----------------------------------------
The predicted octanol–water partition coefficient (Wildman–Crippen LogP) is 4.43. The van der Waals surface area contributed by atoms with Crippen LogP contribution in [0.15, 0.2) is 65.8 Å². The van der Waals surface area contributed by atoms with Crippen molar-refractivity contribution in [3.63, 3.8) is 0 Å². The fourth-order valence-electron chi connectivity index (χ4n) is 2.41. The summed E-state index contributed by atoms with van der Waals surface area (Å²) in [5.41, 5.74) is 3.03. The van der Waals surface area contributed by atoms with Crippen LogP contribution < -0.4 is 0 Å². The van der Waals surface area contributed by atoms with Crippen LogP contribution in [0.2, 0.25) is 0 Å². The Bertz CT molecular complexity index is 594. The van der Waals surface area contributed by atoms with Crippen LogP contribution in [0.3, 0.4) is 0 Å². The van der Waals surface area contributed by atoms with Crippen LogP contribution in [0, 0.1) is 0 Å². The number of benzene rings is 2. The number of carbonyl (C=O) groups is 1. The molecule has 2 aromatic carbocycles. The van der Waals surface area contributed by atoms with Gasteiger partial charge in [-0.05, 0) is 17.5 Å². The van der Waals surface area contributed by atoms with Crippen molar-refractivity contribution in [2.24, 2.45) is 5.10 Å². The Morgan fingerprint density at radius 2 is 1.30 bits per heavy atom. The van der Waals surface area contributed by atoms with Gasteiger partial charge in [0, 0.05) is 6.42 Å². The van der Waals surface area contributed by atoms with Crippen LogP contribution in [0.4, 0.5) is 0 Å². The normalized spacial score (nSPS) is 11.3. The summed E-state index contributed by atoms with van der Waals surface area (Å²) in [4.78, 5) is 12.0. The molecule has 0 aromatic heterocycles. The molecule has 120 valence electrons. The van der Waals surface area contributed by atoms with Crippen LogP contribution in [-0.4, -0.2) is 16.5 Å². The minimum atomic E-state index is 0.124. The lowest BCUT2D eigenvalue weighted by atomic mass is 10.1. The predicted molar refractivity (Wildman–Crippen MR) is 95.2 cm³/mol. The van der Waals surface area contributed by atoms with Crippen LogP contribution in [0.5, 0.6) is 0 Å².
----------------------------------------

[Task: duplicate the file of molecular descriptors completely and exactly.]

The predicted octanol–water partition coefficient (Wildman–Crippen LogP) is 4.43. The van der Waals surface area contributed by atoms with Crippen LogP contribution in [0.15, 0.2) is 65.8 Å². The van der Waals surface area contributed by atoms with Crippen molar-refractivity contribution in [3.63, 3.8) is 0 Å². The fourth-order valence-electron chi connectivity index (χ4n) is 2.41. The summed E-state index contributed by atoms with van der Waals surface area (Å²) in [5.41, 5.74) is 3.03. The van der Waals surface area contributed by atoms with Crippen LogP contribution < -0.4 is 0 Å². The van der Waals surface area contributed by atoms with Crippen LogP contribution in [0.2, 0.25) is 0 Å². The Bertz CT molecular complexity index is 594. The van der Waals surface area contributed by atoms with Crippen LogP contribution in [0.3, 0.4) is 0 Å². The van der Waals surface area contributed by atoms with Crippen LogP contribution in [0, 0.1) is 0 Å². The number of benzene rings is 2. The number of carbonyl (C=O) groups is 1. The molecule has 2 aromatic carbocycles. The van der Waals surface area contributed by atoms with Gasteiger partial charge in [-0.05, 0) is 17.5 Å². The van der Waals surface area contributed by atoms with Crippen molar-refractivity contribution in [2.24, 2.45) is 5.10 Å². The Morgan fingerprint density at radius 2 is 1.30 bits per heavy atom. The van der Waals surface area contributed by atoms with Gasteiger partial charge in [0, 0.05) is 6.42 Å². The van der Waals surface area contributed by atoms with Crippen LogP contribution in [0.4, 0.5) is 0 Å². The normalized spacial score (nSPS) is 11.3. The summed E-state index contributed by atoms with van der Waals surface area (Å²) in [4.78, 5) is 12.0. The molecule has 0 aromatic heterocycles. The molecule has 120 valence electrons. The van der Waals surface area contributed by atoms with Crippen LogP contribution in [-0.4, -0.2) is 16.5 Å². The minimum atomic E-state index is 0.124. The lowest BCUT2D eigenvalue weighted by atomic mass is 10.1. The predicted molar refractivity (Wildman–Crippen MR) is 95.2 cm³/mol. The van der Waals surface area contributed by atoms with Crippen LogP contribution in [0.5, 0.6) is 0 Å².